yeahwriters
For a few months when I was eighteen I was having sex with someone who had faded scars all up and down his arms, small short scars from a knife, maybe a razor blade. I would look at them when he wore t-shirts and I would look at them when we were naked and I wanted to run my fingers along every single one. I touched them a few times, but always lightly, like I didn’t mean it. I don’t know, I thought I’d embarrass him. For a few months when I was nineteen I was having sex with someone with little stretch marks all over his shoulders and chest and stomach and I wanted to stare at them but I tried not to; I wanted to touch them but I was scared to make him feel strange in his body. Later that same year I had sex just once with someone who I met on the bus back home from school, who had straight blond hair and tattoos on his calves and no scars at all on his body. He bought me some beers at the bar out past the mall, then brought me back to his place where he put his hand around my throat and laughed and laughed. I stayed the night anyway, then left his house early in the morning and walked all the way home down Loudon Road and over the river, wondering how close I’d just come to dying, making a list in my head of what the pros and cons would’ve been.

Ungrateful Skin by Claire Comstock-Gay | Two Serious Ladies

A very important melty, hurty, yearnful story by our own Claire Comstock-Gay, who you may better know as Madame Clairevoyant. This is her first published piece of fiction!

(via therumpus)

This is sooooo gooooood I’m so glad I read it. 

(via yeahwriters)
portraitsofboston
portraitsofboston:

     “I see so many motivated people in life, but I feel stuck in my day-to-day routine. I’m trying to break out of that—I want to do things, but I can’t find the inspiration. All my friends have gigs, and are going to New York and getting really famous, but I’m stuck here. I don’t want to be like this. I’m always thinking about how much time I have, and how I’m not doing anything with that time. My mom says, ‘The more time you have, the less you do.’ It seems true. It feels like yesterday I was a freshman in college. I don’t know where the time went.” 

portraitsofboston:

     “I see so many motivated people in life, but I feel stuck in my day-to-day routine. I’m trying to break out of that—I want to do things, but I can’t find the inspiration. All my friends have gigs, and are going to New York and getting really famous, but I’m stuck here. I don’t want to be like this. I’m always thinking about how much time I have, and how I’m not doing anything with that time. My mom says, ‘The more time you have, the less you do.’ It seems true. It feels like yesterday I was a freshman in college. I don’t know where the time went.”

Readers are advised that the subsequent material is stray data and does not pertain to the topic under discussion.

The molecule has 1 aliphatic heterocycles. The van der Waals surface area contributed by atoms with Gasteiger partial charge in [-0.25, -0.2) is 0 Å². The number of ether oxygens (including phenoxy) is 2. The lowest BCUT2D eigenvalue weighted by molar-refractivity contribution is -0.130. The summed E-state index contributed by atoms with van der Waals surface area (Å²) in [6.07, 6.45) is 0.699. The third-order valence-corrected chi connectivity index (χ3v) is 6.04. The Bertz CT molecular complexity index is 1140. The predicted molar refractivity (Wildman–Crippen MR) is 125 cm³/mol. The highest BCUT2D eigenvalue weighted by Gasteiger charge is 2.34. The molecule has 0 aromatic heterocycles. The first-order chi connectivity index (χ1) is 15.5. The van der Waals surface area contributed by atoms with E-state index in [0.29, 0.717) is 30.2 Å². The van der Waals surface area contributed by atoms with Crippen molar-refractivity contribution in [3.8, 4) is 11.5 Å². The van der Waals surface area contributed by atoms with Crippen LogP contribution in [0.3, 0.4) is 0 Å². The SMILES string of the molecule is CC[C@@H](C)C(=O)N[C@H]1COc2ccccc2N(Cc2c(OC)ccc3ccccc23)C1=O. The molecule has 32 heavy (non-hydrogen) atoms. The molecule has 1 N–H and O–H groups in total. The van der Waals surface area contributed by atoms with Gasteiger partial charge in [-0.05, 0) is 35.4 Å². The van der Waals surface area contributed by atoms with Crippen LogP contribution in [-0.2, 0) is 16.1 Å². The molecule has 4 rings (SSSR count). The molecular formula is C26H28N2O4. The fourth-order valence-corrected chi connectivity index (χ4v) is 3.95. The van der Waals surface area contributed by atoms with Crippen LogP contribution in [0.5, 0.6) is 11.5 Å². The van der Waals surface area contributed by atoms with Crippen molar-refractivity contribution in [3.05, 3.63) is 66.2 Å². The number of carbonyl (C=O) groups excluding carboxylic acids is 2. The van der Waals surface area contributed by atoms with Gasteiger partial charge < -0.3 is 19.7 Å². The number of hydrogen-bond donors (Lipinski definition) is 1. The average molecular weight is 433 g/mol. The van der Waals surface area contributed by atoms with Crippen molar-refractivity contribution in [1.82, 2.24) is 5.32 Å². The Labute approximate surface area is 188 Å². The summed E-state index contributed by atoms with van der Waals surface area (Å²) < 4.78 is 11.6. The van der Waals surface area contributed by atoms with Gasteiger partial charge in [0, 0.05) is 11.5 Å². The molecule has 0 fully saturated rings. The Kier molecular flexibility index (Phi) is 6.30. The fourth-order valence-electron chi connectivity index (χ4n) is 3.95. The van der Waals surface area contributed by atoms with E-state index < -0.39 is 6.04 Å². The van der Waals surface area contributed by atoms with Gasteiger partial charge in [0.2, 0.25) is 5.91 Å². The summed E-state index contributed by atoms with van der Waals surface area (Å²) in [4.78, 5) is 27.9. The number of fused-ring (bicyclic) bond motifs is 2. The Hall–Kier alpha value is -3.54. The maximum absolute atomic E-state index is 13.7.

yeahwriters
Although many writers had had periods of significant depression, mania, or hypomania, they were consistently appealing, entertaining, and interesting people. They had led interesting lives, and they enjoyed telling me about them as much as I enjoyed hearing about them. Mood disorders tend to be episodic, characterized by relatively brief periods of low or high mood lasting weeks to months, interspersed with long periods of normal mood (known as euthymia to us psychiatrists). All the writers were euthymic at the time that I interviewed them, and so they could look back on their periods of depression or mania with considerable detachment. They were also able to describe how abnormalities in mood state affected their creativity. Consistently, they indicated that they were unable to be creative when either depressed or manic.

The relationship between creativity and mental illness – a fascinating study based on writers from the prestigious Iowa Writers’ Workshop. Kurt Vonnegut was among the subjects. (via explore-blog)

I think about this a lot, as I suffer from panic disorder.

(via yeahwriters)